A growing trend called "reverse mentoring" is bridging a technological, and generational, divide at many companies. Law firms could also learn a thing or two by adopting the practice, experts say.
Reverse mentoring is a fancy name for something many older workers already do every day: Seek the help of younger, more tech-savvy coworkers to learn new technological tricks.
The practice was widely implemented by General Electric in 1999, when 500 top executives were assigned to underlings to learn how to use the Internet, The Wall Street Journal reports. Older workers got up-to-speed with new technology, and young mentors "got visibility," GE's former CEO Jack Welch told the Journal.
The win-win reverse mentoring strategy is taking off. Young mentors are no longer just teaching their superiors how to surf the web, but also how to become savvy with social media like Facebook and Twitter.
Young associates are also teaching executives to use online videoconferencing services like Skype, and how to take full advantage of their smartphone apps.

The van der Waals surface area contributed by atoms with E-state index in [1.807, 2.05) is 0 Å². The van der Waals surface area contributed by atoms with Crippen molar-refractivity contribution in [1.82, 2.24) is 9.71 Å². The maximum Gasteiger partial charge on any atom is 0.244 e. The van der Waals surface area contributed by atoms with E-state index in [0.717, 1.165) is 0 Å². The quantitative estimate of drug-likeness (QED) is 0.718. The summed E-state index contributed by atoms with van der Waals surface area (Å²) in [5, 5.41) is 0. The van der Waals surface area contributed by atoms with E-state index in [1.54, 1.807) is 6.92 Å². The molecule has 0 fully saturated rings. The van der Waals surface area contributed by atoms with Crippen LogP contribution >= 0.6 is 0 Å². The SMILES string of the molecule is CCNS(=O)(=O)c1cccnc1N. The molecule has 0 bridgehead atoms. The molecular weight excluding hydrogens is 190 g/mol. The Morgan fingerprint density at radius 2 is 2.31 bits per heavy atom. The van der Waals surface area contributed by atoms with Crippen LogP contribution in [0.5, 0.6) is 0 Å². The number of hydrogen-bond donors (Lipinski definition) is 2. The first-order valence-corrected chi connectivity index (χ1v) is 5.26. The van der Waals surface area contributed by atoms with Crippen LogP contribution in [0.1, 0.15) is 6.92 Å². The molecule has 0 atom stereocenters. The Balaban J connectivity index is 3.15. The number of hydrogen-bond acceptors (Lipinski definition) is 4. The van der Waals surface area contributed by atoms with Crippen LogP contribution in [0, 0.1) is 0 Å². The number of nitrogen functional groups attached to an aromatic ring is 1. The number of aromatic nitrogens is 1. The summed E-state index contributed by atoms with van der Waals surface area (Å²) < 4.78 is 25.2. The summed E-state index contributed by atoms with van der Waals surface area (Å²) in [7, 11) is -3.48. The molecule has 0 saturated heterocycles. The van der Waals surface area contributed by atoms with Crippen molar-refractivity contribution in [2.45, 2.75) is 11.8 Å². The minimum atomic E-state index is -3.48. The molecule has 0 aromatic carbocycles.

One executive, who credits a young mentor for helping him "jazz up his Twitter posts," told the Journal that reverse mentoring also boosted office morale and job retention. Young workers feel their voices are now being heard, he said.
Another case in point: Cisco Systems, which kicked off its "Gen Y Reverse Mentoring Program" two years ago. "It became a badge of honor," a Cisco manager told the Journal. "When the word got out that a few execs had a [junior] mentor, others wanted one too."
Reverse mentoring can also work for law firms, where employees are driven with a desire to build their professional skills. A recent study by the West LegalEdcenter found 95% of law firm associates cited mentoring as the most important professional-development activity.
The bottom line: Reverse mentoring can build relationships between younger and older workers, one workplace expert told Fox Business. It can also open doors to educational and learning exchanges that go far beyond the keyboard.